When I first started out building ConfsList, I decided to build it out using Ruby on Rails. The reason for this was because my latest work place is primarily a Rails shop and I had only a little bit of experience with Rails. I thought it would be a good idea to use Rails to build ConfsList, to accelerate my learning of Rails outside of work.
As I was building things out, I began to notice that I was slower to build things in Rails. This should’ve been obvious since it was a new framework for me. But it wasn’t at first. I just fixated on the slow velocity and I wanted to go quicker. So I created another project, but wrote it in Node. It was familiar and I was as able to make what felt like more progress in a shorter amount of time.
A few days past and the feeling crept up that I should give Rails another shot. So I started to build out the front-end, learning the ropes about partials and helpers. It wasn’t until I started to wire up the models and putting together the forms, that I felt lost and decided to hop back on Node, something I was more familiar.
Now back in Node, I felt excited and was speeding up again. Piecing together validators for forms, hooking together the raw SQL queries and setting up Handlebars and jQuery. What was interesting though, the time that I had spent in Rails was actually influencing how I was building out my app in Node. This time around though, I kept thinking about the Rails slogan of convention over configuration. I was spending so much time in Node, setting up the project then actually making progress on the application.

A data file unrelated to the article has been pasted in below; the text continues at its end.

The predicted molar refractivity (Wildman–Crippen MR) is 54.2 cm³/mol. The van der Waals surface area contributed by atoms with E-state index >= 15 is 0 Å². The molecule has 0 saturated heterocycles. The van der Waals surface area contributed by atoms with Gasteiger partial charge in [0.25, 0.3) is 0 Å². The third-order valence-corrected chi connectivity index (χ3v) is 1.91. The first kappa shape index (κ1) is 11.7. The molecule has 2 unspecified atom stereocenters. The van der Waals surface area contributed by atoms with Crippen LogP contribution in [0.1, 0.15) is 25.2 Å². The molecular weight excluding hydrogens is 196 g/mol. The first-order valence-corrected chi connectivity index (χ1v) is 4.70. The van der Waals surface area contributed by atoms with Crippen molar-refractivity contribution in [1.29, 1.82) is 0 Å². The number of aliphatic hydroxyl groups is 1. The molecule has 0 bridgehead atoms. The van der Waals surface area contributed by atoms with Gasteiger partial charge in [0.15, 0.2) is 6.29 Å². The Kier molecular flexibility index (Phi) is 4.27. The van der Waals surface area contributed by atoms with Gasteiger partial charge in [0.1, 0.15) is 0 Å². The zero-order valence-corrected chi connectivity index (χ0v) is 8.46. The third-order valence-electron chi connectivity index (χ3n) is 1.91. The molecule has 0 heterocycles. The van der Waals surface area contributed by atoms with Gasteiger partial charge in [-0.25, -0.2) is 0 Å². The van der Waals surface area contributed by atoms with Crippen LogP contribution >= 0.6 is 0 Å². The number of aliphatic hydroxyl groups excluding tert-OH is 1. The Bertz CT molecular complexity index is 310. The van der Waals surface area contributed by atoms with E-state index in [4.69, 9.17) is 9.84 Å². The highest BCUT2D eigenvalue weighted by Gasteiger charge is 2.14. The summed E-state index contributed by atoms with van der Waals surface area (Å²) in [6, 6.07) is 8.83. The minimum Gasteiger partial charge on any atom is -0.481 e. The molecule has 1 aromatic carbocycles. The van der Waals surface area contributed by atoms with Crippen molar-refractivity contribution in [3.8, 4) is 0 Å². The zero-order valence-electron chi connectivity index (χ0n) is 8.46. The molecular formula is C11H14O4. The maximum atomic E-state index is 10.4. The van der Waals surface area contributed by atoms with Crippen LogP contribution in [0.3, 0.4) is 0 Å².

Taking a step back from the project, I wanted to think about what I valued in the framework that I was going to use to build ConfsList. I wanted ConfsList to be built where I can focus on building out features instead of worrying about the various pieces working together for the application. While this is aspirational, one day I may open up the code source for ConfsList to be worked on by others. If I do, I’ve seen the benefits of using Rails with other developers. Since it is opinionated, it is quicker to onboard other developers to a codebase.
So while I’ve been flip-flopping between tech stacks the past weeks with ConfsList, from this point forward, I’m choosing to stick with Rails as ConfsList’s tech stack.